Stochastic Processes (Level M) STATS5026

  • Academic Session: 2019-20
  • School: School of Mathematics and Statistics
  • Credits: 10
  • Level: Level 5 (SCQF level 11)
  • Typically Offered: Semester 1
  • Available to Visiting Students: Yes
  • Available to Erasmus Students: Yes

Short Description

To provide a good understanding of the key concepts of stochastic processes in various settings: discrete time and finite state space; discrete time and countable state space; continuous time and countable state space.

Timetable

Two lectures per week for 10 weeks and fortnightly tutorials.

Requirements of Entry

Some optional courses may be constrained by space and entry to these is not guaranteed unless you are in a programme for which this is a compulsory course.

Excluded Courses

STATS4024 Stochastic Processes

Assessment

120-minute, end-of-course examination (90%)

Coursework tasks (10%)

Main Assessment In: April/May

Course Aims

To provide a good understanding of the key concepts of stochastic processes in various settings: discrete time and finite state space; discrete time and countable state space; continuous time and countable state space.

Intended Learning Outcomes of Course

By the end of this course students should be able to:

■ Explain the concept of a homogeneous Markov chain;

■ Define what it means for a matrix to be stochastic and discuss the consequences this has for the eigenvalues;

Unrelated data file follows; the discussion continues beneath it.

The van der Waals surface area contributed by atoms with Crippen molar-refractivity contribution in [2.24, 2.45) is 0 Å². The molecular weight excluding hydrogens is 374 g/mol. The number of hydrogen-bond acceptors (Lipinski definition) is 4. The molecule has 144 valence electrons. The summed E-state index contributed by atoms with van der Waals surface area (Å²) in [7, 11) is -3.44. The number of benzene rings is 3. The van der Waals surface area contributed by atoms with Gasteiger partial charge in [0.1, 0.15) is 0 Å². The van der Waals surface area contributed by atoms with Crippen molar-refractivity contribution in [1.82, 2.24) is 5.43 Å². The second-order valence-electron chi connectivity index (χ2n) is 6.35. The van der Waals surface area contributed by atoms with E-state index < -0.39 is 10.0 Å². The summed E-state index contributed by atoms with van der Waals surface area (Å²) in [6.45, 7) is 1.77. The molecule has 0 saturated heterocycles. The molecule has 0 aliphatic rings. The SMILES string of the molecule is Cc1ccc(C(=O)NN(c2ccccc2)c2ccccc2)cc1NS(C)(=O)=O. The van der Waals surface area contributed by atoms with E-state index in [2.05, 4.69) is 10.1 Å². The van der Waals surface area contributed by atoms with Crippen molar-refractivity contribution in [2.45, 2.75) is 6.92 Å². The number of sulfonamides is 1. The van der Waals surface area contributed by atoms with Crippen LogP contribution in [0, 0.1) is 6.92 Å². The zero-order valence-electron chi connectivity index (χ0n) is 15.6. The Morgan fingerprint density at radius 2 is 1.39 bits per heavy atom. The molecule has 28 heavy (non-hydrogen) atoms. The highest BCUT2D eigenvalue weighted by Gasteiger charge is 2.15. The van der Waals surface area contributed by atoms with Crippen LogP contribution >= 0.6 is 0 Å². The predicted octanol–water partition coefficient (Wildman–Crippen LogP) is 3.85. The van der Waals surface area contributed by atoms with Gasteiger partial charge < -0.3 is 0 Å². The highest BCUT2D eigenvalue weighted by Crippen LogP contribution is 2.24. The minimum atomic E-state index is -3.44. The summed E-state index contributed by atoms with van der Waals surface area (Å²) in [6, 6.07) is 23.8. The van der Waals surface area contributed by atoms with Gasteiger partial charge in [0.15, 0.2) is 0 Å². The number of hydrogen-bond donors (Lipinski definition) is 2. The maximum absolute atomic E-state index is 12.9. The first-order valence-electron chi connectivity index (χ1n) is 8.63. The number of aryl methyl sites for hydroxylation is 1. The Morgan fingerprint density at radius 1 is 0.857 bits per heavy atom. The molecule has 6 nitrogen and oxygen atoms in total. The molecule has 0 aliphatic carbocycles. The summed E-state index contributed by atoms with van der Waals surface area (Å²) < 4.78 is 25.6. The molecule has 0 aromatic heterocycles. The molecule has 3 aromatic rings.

■ Explain what it means for a state to be absorbing, periodic, persistent, transient, or ergodic;

■ Explain the difference between a stationary and a limiting distribution;

■ Decide whether a Markov chain has a unique limiting distribution;

■ Describe the gambler's ruin problem in terms of a discrete-time Markov chain;

■ Calculate the probability of ruin and the expected duration of a game in the gambler's ruin problem;

■ Explain the difference between a homogeneous and an inhomogeneous linear difference equation and the standard procedure to solve them;

■ Derive the probability distribution of a random walk;

■ Calculate the first return of a symmetric random walk;

■ Define the concept of a homogeneous Poisson process, and derive the form of the distribution of the inter-arrival times;

■ Calculate the expected length and waiting time for a queue in which arrivals form a Poisson process;

■ Define the concepts of a reliability function and a hazard function;

■ Calculate the expected number of renewals in a renewal process;

■ Explain the difference between a discrete-time and a continuous-time Markov chain and explain the concept of a rate matrix;

■ Decide whether a birth-death process has a stationary distribution;

■ Read further into one topic related to the course and answer questions on this topic.

Minimum Requirement for Award of Credits

None